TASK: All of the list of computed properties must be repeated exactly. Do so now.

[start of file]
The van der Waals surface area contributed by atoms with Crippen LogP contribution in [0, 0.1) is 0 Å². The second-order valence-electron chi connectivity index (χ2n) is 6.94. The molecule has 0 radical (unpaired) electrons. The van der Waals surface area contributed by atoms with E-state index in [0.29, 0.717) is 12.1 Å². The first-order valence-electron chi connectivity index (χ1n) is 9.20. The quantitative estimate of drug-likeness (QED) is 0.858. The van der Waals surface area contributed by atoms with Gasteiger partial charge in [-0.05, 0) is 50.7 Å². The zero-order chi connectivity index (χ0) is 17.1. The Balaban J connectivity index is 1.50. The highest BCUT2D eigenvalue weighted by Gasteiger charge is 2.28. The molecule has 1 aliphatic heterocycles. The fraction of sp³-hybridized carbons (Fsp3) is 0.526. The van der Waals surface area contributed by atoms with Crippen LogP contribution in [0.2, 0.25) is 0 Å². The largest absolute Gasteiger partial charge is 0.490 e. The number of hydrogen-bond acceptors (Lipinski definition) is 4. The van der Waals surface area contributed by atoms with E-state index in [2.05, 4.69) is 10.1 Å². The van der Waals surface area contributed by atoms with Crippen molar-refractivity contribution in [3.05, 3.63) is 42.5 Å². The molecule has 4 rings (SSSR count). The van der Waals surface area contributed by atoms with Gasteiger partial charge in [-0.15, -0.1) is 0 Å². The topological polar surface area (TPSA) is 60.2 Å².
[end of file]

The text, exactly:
The van der Waals surface area contributed by atoms with Crippen LogP contribution in [0, 0.1) is 0 Å². The second-order valence-electron chi connectivity index (χ2n) is 6.94. The molecule has 0 radical (unpaired) electrons. The van der Waals surface area contributed by atoms with E-state index in [0.29, 0.717) is 12.1 Å². The first-order valence-electron chi connectivity index (χ1n) is 9.20. The quantitative estimate of drug-likeness (QED) is 0.858. The van der Waals surface area contributed by atoms with Gasteiger partial charge in [-0.05, 0) is 50.7 Å². The zero-order chi connectivity index (χ0) is 17.1. The Balaban J connectivity index is 1.50. The highest BCUT2D eigenvalue weighted by Gasteiger charge is 2.28. The molecule has 1 aliphatic heterocycles. The fraction of sp³-hybridized carbons (Fsp3) is 0.526. The van der Waals surface area contributed by atoms with Crippen LogP contribution in [0.2, 0.25) is 0 Å². The largest absolute Gasteiger partial charge is 0.490 e. The number of hydrogen-bond acceptors (Lipinski definition) is 4. The van der Waals surface area contributed by atoms with E-state index in [2.05, 4.69) is 10.1 Å². The van der Waals surface area contributed by atoms with Crippen molar-refractivity contribution in [3.05, 3.63) is 42.5 Å². The molecule has 4 rings (SSSR count). The van der Waals surface area contributed by atoms with Gasteiger partial charge in [-0.15, -0.1) is 0 Å². The topological polar surface area (TPSA) is 60.2 Å².